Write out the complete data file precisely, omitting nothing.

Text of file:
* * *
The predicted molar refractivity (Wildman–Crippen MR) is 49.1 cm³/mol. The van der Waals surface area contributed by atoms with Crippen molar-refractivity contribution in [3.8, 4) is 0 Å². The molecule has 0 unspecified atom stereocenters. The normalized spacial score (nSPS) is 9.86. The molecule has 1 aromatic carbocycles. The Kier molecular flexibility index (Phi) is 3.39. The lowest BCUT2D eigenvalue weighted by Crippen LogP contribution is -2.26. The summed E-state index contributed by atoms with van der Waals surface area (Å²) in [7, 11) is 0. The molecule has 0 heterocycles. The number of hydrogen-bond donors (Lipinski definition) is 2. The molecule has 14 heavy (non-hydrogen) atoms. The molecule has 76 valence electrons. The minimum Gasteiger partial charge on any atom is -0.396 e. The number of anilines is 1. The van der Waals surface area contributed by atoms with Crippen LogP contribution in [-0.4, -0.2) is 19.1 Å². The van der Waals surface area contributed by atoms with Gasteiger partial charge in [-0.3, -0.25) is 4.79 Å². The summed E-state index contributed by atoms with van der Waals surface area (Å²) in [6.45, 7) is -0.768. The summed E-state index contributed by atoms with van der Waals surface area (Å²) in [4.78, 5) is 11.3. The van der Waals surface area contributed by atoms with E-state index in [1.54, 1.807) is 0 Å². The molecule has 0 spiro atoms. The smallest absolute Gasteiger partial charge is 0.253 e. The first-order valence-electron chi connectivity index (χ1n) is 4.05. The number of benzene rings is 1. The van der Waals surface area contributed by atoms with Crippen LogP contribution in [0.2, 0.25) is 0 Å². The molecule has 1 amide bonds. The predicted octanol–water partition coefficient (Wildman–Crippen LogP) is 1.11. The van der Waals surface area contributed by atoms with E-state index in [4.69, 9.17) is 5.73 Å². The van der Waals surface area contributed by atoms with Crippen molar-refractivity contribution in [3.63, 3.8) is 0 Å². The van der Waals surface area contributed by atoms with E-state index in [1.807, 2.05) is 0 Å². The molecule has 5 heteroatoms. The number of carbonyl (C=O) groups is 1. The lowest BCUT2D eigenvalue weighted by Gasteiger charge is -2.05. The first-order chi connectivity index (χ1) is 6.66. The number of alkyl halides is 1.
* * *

The predicted molar refractivity (Wildman–Crippen MR) is 49.1 cm³/mol. The van der Waals surface area contributed by atoms with Crippen molar-refractivity contribution in [3.8, 4) is 0 Å². The molecule has 0 unspecified atom stereocenters. The normalized spacial score (nSPS) is 9.86. The molecule has 1 aromatic carbocycles. The Kier molecular flexibility index (Phi) is 3.39. The lowest BCUT2D eigenvalue weighted by Crippen LogP contribution is -2.26. The summed E-state index contributed by atoms with van der Waals surface area (Å²) in [7, 11) is 0. The molecule has 0 heterocycles. The number of hydrogen-bond donors (Lipinski definition) is 2. The molecule has 14 heavy (non-hydrogen) atoms. The molecule has 76 valence electrons. The minimum Gasteiger partial charge on any atom is -0.396 e. The number of anilines is 1. The van der Waals surface area contributed by atoms with Crippen LogP contribution in [-0.4, -0.2) is 19.1 Å². The van der Waals surface area contributed by atoms with Gasteiger partial charge in [-0.3, -0.25) is 4.79 Å². The summed E-state index contributed by atoms with van der Waals surface area (Å²) in [6.45, 7) is -0.768. The summed E-state index contributed by atoms with van der Waals surface area (Å²) in [4.78, 5) is 11.3. The van der Waals surface area contributed by atoms with E-state index in [1.54, 1.807) is 0 Å². The molecule has 0 spiro atoms. The smallest absolute Gasteiger partial charge is 0.253 e. The first-order valence-electron chi connectivity index (χ1n) is 4.05. The number of benzene rings is 1. The van der Waals surface area contributed by atoms with Crippen LogP contribution in [0.2, 0.25) is 0 Å². The molecule has 1 amide bonds. The predicted octanol–water partition coefficient (Wildman–Crippen LogP) is 1.11. The van der Waals surface area contributed by atoms with E-state index in [4.69, 9.17) is 5.73 Å². The van der Waals surface area contributed by atoms with Crippen molar-refractivity contribution in [3.63, 3.8) is 0 Å². The van der Waals surface area contributed by atoms with E-state index in [1.807, 2.05) is 0 Å². The molecule has 5 heteroatoms. The number of carbonyl (C=O) groups is 1. The lowest BCUT2D eigenvalue weighted by Gasteiger charge is -2.05. The first-order chi connectivity index (χ1) is 6.66. The number of alkyl halides is 1.